Cleveland Browns GM Andrew Berry drops a few pre-draft nuggets. Sort of.

cleveland browns general manager Andrew Berry conducted his league-mandated pre-draft press conference on Friday.

While the league requires that every GM speak to the media prior to the draft, there is no subsequent requirement that they actually say anything of substance.

Therefore, what comes out, at least in the case of Berry, is vague comments about quarterbacks who are new to town, ones who will be leaving town soon, free agents that may or may not be landing at team headquarters, and some general light banter

Still, Berry did offer a few comments relating to the 2022 NFL Draftwhich opens on April 28 in Las Vegas, that are worth keeping in mind when next weekend rolls around.

First off, Berry said he is open to the idea of ​​playing the long game when it comes to the draft, even if that means selecting a player that might be working his way back from an injury (quote via a team-provided transcript):

“It is definitely something that we run through. It really is unique to the player, and that is both the talent level, the position and then with your medical staff: What is the injury? What is the prognosis for not just recovery, where they are medically cleared, but also potential for long-term or short-term impact on performance, as well? All of those really come into play. Also, quite honestly, the reality of it is that depending on the injury, if you are giving up a year of the player’s rookie contract, that also has to factor in, as well. Each situation really is unique.”

There are a handful of players at positions of need for the Browns that quickly come to mind under that scenario. Alabama wide receiver Jameson Williams, who suffered a torn ACL on January 10 in the national championship game, is likely too talented to fall into the second round. But fellow Alabama wide receiver John Metchie III, who tore his ACL on December 4 in the SEC Championship game, is a candidate to still be on the board when the Browns are up at pick No. 44.

Then there is the case of Michigan defensive end David Ojabo, who suffered a torn Achilles tendon during his Pro Day in March. A projected first-round selection after posting 11 sacks and earning second-team All-American honors last season, Ojabo is now considered a possibility to slide because he likely will not see the field until very late in the 2022 season, if at all.

Berry could be willing to select Ojabo, even if the Browns have to wait a year to see him play, especially if Berry is confident that he will eventually be able to work out a deal with free-agent defensive end Jadeveon Clowney to stay with the Browns.

The Browns do not have a first-round selection this year, or in 2023 or 2024, thanks to the trade for quarterback Deshaun Watson, but that does not mean Berry will clock out early on Thursday evening. While Berry said it is “unlikely” that he will move back into the first round, he will remain vigilant in case a player he likes starts to fall (quote via a team-provided transcript):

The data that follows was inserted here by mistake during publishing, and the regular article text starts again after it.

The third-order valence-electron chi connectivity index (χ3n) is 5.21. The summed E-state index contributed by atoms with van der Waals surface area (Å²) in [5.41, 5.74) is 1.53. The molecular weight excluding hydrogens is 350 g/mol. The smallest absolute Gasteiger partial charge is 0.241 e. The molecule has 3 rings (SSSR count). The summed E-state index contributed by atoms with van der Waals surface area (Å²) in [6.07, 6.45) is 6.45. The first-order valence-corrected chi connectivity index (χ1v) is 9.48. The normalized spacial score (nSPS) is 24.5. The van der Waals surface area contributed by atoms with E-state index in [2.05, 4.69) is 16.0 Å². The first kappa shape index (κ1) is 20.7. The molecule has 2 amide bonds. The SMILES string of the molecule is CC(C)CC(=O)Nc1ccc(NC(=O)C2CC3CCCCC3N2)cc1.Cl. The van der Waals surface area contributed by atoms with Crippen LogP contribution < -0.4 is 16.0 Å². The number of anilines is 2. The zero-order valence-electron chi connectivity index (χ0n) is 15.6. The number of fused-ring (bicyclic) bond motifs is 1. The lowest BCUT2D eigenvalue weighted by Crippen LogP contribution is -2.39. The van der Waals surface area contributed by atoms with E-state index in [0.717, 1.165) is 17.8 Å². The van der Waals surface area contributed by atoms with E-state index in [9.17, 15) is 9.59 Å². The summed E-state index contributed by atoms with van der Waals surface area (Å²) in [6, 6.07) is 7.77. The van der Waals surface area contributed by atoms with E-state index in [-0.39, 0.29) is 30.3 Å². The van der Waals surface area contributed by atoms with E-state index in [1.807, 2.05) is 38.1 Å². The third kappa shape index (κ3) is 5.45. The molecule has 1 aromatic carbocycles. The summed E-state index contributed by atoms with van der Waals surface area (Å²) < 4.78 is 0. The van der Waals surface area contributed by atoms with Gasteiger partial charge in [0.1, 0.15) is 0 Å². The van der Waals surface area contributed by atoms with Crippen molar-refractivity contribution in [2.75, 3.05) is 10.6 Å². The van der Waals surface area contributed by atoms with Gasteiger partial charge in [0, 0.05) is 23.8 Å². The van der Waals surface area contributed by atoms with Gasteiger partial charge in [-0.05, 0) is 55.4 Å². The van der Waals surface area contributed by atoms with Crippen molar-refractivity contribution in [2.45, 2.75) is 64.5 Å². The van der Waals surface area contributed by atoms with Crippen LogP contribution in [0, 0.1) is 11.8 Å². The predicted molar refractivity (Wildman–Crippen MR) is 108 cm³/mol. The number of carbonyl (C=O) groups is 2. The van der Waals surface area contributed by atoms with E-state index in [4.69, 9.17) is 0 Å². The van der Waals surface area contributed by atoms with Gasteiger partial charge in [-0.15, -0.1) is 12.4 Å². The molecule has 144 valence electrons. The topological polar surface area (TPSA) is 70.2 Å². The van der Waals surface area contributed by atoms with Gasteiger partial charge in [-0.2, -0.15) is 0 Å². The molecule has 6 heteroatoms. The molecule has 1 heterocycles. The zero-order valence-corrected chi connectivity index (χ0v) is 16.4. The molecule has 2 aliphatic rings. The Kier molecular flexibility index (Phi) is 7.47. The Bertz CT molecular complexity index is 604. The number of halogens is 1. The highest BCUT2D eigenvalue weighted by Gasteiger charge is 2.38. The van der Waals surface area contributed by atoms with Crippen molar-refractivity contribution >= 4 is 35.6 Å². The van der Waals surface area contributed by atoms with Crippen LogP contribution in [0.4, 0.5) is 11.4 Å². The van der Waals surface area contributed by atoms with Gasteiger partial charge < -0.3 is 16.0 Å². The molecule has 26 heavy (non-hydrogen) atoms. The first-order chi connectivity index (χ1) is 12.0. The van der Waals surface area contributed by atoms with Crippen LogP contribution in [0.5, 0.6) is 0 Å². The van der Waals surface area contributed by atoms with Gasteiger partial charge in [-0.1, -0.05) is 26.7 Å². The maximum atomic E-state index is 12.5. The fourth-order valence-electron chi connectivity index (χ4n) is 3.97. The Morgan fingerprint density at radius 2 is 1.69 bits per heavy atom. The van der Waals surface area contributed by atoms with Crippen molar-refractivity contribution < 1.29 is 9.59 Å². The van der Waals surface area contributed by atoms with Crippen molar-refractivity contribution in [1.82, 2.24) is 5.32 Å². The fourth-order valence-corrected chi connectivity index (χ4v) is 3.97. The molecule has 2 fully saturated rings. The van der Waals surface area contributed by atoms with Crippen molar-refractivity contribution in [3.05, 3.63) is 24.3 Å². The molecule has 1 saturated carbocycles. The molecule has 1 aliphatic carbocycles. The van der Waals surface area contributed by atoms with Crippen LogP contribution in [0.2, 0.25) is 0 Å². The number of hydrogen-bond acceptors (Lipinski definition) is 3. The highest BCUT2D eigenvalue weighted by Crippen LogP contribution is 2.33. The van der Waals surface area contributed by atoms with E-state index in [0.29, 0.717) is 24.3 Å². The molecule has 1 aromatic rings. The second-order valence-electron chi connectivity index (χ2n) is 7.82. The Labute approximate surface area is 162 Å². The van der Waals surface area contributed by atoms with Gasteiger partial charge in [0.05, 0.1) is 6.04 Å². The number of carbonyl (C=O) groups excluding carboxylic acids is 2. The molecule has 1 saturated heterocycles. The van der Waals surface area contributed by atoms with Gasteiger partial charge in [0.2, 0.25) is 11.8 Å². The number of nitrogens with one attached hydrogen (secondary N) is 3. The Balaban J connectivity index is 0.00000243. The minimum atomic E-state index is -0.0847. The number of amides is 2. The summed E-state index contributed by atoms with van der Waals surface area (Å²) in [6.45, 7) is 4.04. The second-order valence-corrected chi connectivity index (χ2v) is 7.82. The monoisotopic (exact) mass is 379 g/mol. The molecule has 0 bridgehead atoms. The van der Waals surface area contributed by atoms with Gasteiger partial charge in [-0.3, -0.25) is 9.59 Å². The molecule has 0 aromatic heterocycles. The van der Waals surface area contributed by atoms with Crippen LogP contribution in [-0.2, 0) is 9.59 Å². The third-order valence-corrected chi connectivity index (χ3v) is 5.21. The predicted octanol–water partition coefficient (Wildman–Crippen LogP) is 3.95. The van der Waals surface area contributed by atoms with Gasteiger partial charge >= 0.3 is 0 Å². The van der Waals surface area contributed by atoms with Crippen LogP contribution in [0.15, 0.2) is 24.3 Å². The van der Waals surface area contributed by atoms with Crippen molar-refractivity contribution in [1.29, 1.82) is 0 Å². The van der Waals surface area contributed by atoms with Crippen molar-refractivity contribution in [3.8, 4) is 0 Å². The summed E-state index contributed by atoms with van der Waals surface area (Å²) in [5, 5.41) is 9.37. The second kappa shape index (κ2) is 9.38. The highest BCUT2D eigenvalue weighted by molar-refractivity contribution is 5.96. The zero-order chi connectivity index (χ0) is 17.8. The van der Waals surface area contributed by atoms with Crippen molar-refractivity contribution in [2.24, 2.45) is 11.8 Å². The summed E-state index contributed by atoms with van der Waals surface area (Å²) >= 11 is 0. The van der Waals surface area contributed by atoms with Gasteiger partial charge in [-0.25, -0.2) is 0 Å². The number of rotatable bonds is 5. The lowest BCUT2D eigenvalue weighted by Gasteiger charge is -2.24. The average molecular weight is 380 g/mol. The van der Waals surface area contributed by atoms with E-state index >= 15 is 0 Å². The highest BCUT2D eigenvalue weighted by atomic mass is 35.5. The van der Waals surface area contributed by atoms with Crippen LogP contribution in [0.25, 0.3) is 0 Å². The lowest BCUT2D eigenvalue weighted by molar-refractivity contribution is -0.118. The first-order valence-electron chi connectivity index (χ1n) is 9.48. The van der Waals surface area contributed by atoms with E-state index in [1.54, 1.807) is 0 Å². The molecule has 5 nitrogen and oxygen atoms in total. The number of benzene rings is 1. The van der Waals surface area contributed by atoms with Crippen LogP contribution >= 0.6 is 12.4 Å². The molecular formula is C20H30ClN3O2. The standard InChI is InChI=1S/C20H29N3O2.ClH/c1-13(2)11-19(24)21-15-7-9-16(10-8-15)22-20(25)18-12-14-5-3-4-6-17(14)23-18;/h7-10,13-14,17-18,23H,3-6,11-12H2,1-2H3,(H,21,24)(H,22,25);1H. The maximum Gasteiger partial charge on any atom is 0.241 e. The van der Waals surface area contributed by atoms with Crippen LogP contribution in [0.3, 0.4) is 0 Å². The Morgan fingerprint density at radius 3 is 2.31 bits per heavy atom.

“Honestly, it just really depends on how the board falls. Whether it is A: is there a player available who fits a specific profile in terms of their talent and in terms of what their projected impact maybe if they were added to the roster over the length of their rookie deal, and then ultimately, positional scarcity and cost – cost of the actual transaction to really move up or move down the board. All of those really come into play. I wish I could give you a standardized way of thinking through it, but the reality is each situation is a little bit more unique. Candidly, yesterday was our last formal strategy session, we really spend the bulk of this week talking through those types of different scenarios because at this point, all of the evaluations are completed so it is really talking through some of the different tradeoffs, selections you make a different spot or it is some of the different ways you might pivot if the board falls a certain way.”

Finally, while the Browns clearly need help along the defensive line and could still use another solid wide receiver to pair with Amari Cooper, Berry said those immediate needs would not necessarily outweigh the long-term strategy of building the roster (quote via a team-provided transcript):

“It is almost like going to a hungry restaurant. You get familiar with a number of these players, and whether you have two picks or 20 picks, you probably feel like you never have enough. Our approach is more about really just adding as many young, talented guys to the roster that we can. We certainly do have call it certain positional leanings – I will not necessarily disclose those specifics in this setting – but we are a little bit more long-term focused as opposed to short-term focused when we make selections when we are on the clock. ”

Cleveland currently has the following seven selections in the draft:

  • 2nd Round (No. 44 overall)
  • 3rd Round (No. 78) overall
  • 3rd Round (No. 99 overall)
  • 4th Round (No. 118 overall)
  • 6th Round (No. 202 overall)
  • 7th Round (No. 223 overall)
  • 7th Round (No. 246 overall)

The 2022 NFL Draft will take place from April 28 to April 30 in Las Vegas.

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